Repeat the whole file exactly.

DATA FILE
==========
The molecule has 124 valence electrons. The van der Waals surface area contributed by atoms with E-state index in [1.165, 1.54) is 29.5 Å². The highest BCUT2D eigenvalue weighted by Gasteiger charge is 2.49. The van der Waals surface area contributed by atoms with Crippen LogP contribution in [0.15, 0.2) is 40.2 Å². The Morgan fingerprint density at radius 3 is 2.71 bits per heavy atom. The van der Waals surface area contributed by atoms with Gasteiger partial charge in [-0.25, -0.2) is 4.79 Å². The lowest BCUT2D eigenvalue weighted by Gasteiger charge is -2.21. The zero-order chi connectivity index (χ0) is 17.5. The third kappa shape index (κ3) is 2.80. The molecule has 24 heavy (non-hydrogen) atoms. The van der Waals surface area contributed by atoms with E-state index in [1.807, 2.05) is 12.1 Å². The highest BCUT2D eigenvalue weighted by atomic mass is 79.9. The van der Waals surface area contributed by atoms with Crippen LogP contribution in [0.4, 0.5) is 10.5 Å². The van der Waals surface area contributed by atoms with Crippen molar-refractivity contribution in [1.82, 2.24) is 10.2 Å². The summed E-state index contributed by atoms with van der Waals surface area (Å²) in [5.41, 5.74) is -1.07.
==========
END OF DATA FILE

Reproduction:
The molecule has 124 valence electrons. The van der Waals surface area contributed by atoms with E-state index in [1.165, 1.54) is 29.5 Å². The highest BCUT2D eigenvalue weighted by Gasteiger charge is 2.49. The van der Waals surface area contributed by atoms with Crippen LogP contribution in [0.15, 0.2) is 40.2 Å². The Morgan fingerprint density at radius 3 is 2.71 bits per heavy atom. The van der Waals surface area contributed by atoms with Gasteiger partial charge in [-0.25, -0.2) is 4.79 Å². The lowest BCUT2D eigenvalue weighted by Gasteiger charge is -2.21. The zero-order chi connectivity index (χ0) is 17.5. The third kappa shape index (κ3) is 2.80. The molecule has 24 heavy (non-hydrogen) atoms. The van der Waals surface area contributed by atoms with E-state index in [1.807, 2.05) is 12.1 Å². The highest BCUT2D eigenvalue weighted by atomic mass is 79.9. The van der Waals surface area contributed by atoms with Crippen LogP contribution in [0.4, 0.5) is 10.5 Å². The van der Waals surface area contributed by atoms with Crippen molar-refractivity contribution in [1.82, 2.24) is 10.2 Å². The summed E-state index contributed by atoms with van der Waals surface area (Å²) in [5.41, 5.74) is -1.07.